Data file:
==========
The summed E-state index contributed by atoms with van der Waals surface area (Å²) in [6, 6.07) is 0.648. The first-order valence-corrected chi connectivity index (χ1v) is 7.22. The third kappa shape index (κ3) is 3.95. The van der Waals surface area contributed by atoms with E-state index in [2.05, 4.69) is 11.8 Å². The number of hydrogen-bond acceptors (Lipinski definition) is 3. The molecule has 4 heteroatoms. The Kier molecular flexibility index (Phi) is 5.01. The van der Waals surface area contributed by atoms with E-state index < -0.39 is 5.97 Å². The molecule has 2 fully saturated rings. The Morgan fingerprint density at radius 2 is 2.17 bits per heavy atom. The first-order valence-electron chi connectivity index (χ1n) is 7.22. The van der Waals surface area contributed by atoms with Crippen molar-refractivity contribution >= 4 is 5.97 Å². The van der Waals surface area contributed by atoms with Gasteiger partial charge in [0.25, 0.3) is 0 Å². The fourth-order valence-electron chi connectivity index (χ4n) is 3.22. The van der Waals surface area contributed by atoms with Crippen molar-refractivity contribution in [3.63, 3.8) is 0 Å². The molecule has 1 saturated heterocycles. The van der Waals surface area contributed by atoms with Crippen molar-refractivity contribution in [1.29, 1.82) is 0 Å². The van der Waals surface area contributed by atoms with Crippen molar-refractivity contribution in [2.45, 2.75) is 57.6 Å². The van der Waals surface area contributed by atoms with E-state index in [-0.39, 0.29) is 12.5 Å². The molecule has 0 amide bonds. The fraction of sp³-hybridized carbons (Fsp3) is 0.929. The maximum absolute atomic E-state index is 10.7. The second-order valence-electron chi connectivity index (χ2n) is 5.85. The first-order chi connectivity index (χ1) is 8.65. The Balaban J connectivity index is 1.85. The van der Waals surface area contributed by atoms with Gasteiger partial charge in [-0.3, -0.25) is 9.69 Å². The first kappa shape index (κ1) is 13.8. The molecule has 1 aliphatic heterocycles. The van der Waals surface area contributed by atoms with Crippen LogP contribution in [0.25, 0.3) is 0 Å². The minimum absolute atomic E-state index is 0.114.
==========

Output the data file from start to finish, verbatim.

The summed E-state index contributed by atoms with van der Waals surface area (Å²) in [6, 6.07) is 0.648. The first-order valence-corrected chi connectivity index (χ1v) is 7.22. The third kappa shape index (κ3) is 3.95. The van der Waals surface area contributed by atoms with E-state index in [2.05, 4.69) is 11.8 Å². The number of hydrogen-bond acceptors (Lipinski definition) is 3. The molecule has 4 heteroatoms. The Kier molecular flexibility index (Phi) is 5.01. The van der Waals surface area contributed by atoms with E-state index < -0.39 is 5.97 Å². The molecule has 2 fully saturated rings. The Morgan fingerprint density at radius 2 is 2.17 bits per heavy atom. The first-order valence-electron chi connectivity index (χ1n) is 7.22. The van der Waals surface area contributed by atoms with Crippen molar-refractivity contribution >= 4 is 5.97 Å². The van der Waals surface area contributed by atoms with Gasteiger partial charge in [0.25, 0.3) is 0 Å². The fourth-order valence-electron chi connectivity index (χ4n) is 3.22. The van der Waals surface area contributed by atoms with Crippen molar-refractivity contribution in [3.63, 3.8) is 0 Å². The molecule has 1 saturated heterocycles. The van der Waals surface area contributed by atoms with Crippen molar-refractivity contribution in [1.29, 1.82) is 0 Å². The van der Waals surface area contributed by atoms with Crippen molar-refractivity contribution in [2.45, 2.75) is 57.6 Å². The van der Waals surface area contributed by atoms with E-state index in [-0.39, 0.29) is 12.5 Å². The molecule has 0 amide bonds. The fraction of sp³-hybridized carbons (Fsp3) is 0.929. The maximum absolute atomic E-state index is 10.7. The second-order valence-electron chi connectivity index (χ2n) is 5.85. The first-order chi connectivity index (χ1) is 8.65. The Balaban J connectivity index is 1.85. The van der Waals surface area contributed by atoms with Gasteiger partial charge in [-0.3, -0.25) is 9.69 Å². The first kappa shape index (κ1) is 13.8. The molecule has 1 aliphatic heterocycles. The van der Waals surface area contributed by atoms with Crippen LogP contribution in [0.25, 0.3) is 0 Å². The minimum absolute atomic E-state index is 0.114.